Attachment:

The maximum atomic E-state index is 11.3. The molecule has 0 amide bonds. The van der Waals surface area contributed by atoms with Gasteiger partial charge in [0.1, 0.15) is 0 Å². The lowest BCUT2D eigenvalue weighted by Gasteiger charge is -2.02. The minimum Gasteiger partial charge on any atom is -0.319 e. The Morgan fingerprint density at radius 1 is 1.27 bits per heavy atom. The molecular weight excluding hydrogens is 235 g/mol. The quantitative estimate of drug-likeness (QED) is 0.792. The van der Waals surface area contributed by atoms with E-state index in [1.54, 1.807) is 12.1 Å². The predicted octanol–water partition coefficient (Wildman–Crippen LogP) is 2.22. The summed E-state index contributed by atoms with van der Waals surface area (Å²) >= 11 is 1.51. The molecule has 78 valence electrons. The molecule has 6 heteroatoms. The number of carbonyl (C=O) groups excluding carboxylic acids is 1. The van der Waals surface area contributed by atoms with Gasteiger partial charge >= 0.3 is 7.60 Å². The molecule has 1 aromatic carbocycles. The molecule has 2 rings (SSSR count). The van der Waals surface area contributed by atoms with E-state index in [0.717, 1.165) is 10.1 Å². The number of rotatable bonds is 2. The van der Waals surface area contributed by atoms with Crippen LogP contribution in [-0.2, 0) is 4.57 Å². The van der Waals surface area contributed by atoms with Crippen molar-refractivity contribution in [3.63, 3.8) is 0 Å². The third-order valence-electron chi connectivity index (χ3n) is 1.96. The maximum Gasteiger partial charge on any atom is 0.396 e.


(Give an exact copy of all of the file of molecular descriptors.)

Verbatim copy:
The maximum atomic E-state index is 11.3. The molecule has 0 amide bonds. The van der Waals surface area contributed by atoms with Gasteiger partial charge in [0.1, 0.15) is 0 Å². The lowest BCUT2D eigenvalue weighted by Gasteiger charge is -2.02. The minimum Gasteiger partial charge on any atom is -0.319 e. The Morgan fingerprint density at radius 1 is 1.27 bits per heavy atom. The molecular weight excluding hydrogens is 235 g/mol. The quantitative estimate of drug-likeness (QED) is 0.792. The van der Waals surface area contributed by atoms with E-state index in [1.54, 1.807) is 12.1 Å². The predicted octanol–water partition coefficient (Wildman–Crippen LogP) is 2.22. The summed E-state index contributed by atoms with van der Waals surface area (Å²) >= 11 is 1.51. The molecule has 78 valence electrons. The molecule has 6 heteroatoms. The number of carbonyl (C=O) groups excluding carboxylic acids is 1. The van der Waals surface area contributed by atoms with Gasteiger partial charge >= 0.3 is 7.60 Å². The molecule has 1 aromatic carbocycles. The molecule has 2 rings (SSSR count). The van der Waals surface area contributed by atoms with E-state index in [0.717, 1.165) is 10.1 Å². The number of rotatable bonds is 2. The van der Waals surface area contributed by atoms with Crippen LogP contribution in [-0.2, 0) is 4.57 Å². The van der Waals surface area contributed by atoms with Crippen molar-refractivity contribution in [3.63, 3.8) is 0 Å². The third-order valence-electron chi connectivity index (χ3n) is 1.96. The maximum Gasteiger partial charge on any atom is 0.396 e.